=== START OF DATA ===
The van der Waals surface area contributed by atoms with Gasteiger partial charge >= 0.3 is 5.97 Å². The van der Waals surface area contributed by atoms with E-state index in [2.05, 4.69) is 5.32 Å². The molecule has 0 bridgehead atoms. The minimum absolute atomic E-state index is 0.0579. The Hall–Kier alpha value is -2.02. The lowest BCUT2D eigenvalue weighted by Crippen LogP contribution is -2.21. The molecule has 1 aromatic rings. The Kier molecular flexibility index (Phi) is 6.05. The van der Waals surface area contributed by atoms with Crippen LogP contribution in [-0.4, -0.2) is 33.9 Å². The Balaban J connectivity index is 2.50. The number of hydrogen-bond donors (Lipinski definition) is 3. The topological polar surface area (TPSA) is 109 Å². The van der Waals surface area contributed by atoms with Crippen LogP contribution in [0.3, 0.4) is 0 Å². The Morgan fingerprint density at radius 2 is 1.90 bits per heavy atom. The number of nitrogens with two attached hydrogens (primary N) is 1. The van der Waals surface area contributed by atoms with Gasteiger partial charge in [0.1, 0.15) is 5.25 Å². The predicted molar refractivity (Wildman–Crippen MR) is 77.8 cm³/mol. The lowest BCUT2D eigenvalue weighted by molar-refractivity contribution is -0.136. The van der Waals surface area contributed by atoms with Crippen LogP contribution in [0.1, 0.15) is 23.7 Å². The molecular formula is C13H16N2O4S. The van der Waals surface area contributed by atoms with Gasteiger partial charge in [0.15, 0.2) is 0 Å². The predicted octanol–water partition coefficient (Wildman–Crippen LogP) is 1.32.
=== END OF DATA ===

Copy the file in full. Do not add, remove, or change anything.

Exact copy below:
The van der Waals surface area contributed by atoms with Gasteiger partial charge >= 0.3 is 5.97 Å². The van der Waals surface area contributed by atoms with E-state index in [2.05, 4.69) is 5.32 Å². The molecule has 0 bridgehead atoms. The minimum absolute atomic E-state index is 0.0579. The Hall–Kier alpha value is -2.02. The lowest BCUT2D eigenvalue weighted by Crippen LogP contribution is -2.21. The molecule has 1 aromatic rings. The Kier molecular flexibility index (Phi) is 6.05. The van der Waals surface area contributed by atoms with Crippen LogP contribution in [-0.4, -0.2) is 33.9 Å². The Balaban J connectivity index is 2.50. The number of hydrogen-bond donors (Lipinski definition) is 3. The topological polar surface area (TPSA) is 109 Å². The van der Waals surface area contributed by atoms with Crippen LogP contribution in [0.3, 0.4) is 0 Å². The Morgan fingerprint density at radius 2 is 1.90 bits per heavy atom. The number of nitrogens with two attached hydrogens (primary N) is 1. The van der Waals surface area contributed by atoms with Gasteiger partial charge in [0.1, 0.15) is 5.25 Å². The predicted molar refractivity (Wildman–Crippen MR) is 77.8 cm³/mol. The lowest BCUT2D eigenvalue weighted by molar-refractivity contribution is -0.136. The van der Waals surface area contributed by atoms with Crippen LogP contribution in [0.1, 0.15) is 23.7 Å². The molecular formula is C13H16N2O4S. The van der Waals surface area contributed by atoms with Gasteiger partial charge in [0.15, 0.2) is 0 Å². The predicted octanol–water partition coefficient (Wildman–Crippen LogP) is 1.32.